Dear President Trump: It’s time to ‘Drain the Swamp’ a little faster

  • President Trump finally cleaned house at the IRS this week, announcing the replacement for Obama holdover John Koskinen.
  • But this move comes too late for conservatives and others who had been targeted by the IRS for years.
  • "Drain the Swamp" can only be an effective reform movement if President Trump makes it more than a personal vendetta.
  • If the president is serious about his campaign pledge to America, he'll put his foot on the accelerator and start draining that swamp.

"Drain the swamp" wasn't just a catchy campaign slogan for voters who supported Donald Trump. Considering they were voting for a man who was truly neither a Republican nor a Democrat, his election had all the makings of a major, sweeping, and decisive reform movement in Washington, D.C.

It hasn't turned out that way exactly. And this week's astonishingly delayed decision to finally replace IRS Commissioner John Koskinen is probably the example of how draining that swamp has gone off track.

Here's how that played out: As President Trump first took office, the IRS was still being led by Koskinen who was not only an Obama administration holdover but someone whom conservatives and tea party groups had been publicly calling on to resign for years. Koskinen's critics insisted he hadn't dealt properly with the aftermath of the IRS scandal in 2013 that led to his predecessor Lois Lerner's ouster.

It was one thing for Koskinen to stick around while Barack Obama was still in office, but even as much of President Trump's base was still stewing over allegations that Koskinen had hindered the investigation of that conservative-targeting scandal at the IRS, he stayed. Six, seven, and even nine months into the Trump presidency, Koskinen was still there.

"[I]f President Trump is only going to make piecemeal changes to the federal bureaucracy based on personal issues alone, his supporters are going to get discouraged rather quickly."

And perhaps he'd still be there had Obamacare not gotten in the way. Remember that President Trump on his first day in office signed an executive order allowing federal agencies to waive enforcement of certain aspects of Obamacare. He further boasted on Oct. 16 that his more recent executive order suspending federal subsidy payments to Obamacare insurers meant there was "no such thing as Obamacare anymore."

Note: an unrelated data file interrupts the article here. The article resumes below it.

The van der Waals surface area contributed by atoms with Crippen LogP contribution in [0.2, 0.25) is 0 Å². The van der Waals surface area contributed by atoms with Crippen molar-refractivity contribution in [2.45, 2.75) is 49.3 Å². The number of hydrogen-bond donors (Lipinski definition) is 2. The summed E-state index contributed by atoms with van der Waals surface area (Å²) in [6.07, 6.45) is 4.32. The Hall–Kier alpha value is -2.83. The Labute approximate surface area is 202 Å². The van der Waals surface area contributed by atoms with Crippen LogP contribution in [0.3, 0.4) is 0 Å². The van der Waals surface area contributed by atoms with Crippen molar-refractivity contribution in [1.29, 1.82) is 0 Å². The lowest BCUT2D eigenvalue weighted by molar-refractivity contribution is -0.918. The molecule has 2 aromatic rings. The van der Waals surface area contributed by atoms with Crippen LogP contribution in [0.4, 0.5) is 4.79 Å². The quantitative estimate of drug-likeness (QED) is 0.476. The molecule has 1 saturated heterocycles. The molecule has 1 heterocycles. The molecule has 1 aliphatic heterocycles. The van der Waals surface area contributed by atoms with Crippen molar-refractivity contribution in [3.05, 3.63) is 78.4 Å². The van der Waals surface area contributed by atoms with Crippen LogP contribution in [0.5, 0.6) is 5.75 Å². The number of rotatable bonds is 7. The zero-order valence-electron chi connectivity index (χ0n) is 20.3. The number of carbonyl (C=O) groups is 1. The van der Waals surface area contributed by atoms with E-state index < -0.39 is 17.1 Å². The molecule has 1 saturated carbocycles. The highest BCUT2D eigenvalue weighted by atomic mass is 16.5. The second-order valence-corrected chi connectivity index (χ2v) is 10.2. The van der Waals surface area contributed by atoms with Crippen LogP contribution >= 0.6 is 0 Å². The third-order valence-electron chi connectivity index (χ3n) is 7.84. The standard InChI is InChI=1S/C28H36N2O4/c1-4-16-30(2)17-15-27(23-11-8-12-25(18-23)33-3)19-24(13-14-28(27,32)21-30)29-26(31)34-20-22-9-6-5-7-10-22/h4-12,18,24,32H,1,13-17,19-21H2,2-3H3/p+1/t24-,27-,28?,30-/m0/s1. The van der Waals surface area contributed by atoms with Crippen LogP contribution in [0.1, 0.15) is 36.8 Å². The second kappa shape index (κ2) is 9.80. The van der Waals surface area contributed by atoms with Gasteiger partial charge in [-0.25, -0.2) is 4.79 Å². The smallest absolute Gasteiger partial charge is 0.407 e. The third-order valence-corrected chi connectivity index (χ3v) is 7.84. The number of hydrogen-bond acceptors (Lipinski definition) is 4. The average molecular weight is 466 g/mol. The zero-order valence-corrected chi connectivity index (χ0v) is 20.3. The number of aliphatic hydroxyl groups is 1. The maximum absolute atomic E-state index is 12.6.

And then four days later the IRS came in to spoil that party by issuing a statement saying it would not accept any tax returns that did not include the filer's health-insurance status. Just like that, the most crucial part of Obamacare, the individual coverage mandate, was still very much alive.

That was clearly the final straw. The fact that the Trump team made this move just a week after the news broke about the IRS Obamacare defiance is hard to ignore.

It's also hard to ignore that this news comes on the day after that the Trump administration settled lawsuits with dozens of tea party groups who sued the Obama administration over the IRS anti-conservative targeting scandal.

So the swamp perhaps is effectively drained at the IRS, but it sure looks like it took a brand new case of personal defiance against this president and his administration to make it happen when it did.

This is no way to fix Washington. And it's not the first time this has happened.

President Trump could probably have done much better with a sweeping set of dismissals on day one, including then-FBI Director James Comey. A consummate outsider like Trump would have had plenty of political capital to do it. But instead, he's chosen to either not make the changes at all or waited for personal slights to get moving. In Comey's case, even the conservative National Review's sources say the decision to oust him came only because President Trump was angry that Comey made it sound like he was personally under investigation.

So, where does that leave us? Will most career bureaucrats in the federal government remain safe in their jobs unless they commit similar public acts of defiance against the president himself?

That would be too bad. Because distrust and dislike for the entrenched political establishment from both parties is actually on the rise and one of the unifying factors still viable in America. People like Donald Trump don't get elected and back-benchers like Senator Bernie Sanders don't nearly take a major party nomination if that distrust and anger isn't real. And since no one is really calling for a French Revolution-style violent overthrow of that establishment, President Trump can achieve a happy medium for almost everyone simply by firing Washington careerists who will likely find safe landings in the private sector.

But the time is running out for that kind of peaceful housecleaning, especially if President Trump never really intended to do it in the first place. And lest anyone think that ignoring the base that turned the tide in this past election is wise, take a good look at the fates of Senators Jeff Flake and Bob Corker.

"Draining the swamp," as distasteful a term and goal as many Trump opponents believe it is, is still one of the key rallying cries for that base. But if President Trump is only going to make piecemeal changes to the federal bureaucracy based on personal issues alone, his supporters are going to get discouraged rather quickly.

Commentary by Jake Novak, senior columnist. Follow him on Twitter @jakejakeny.

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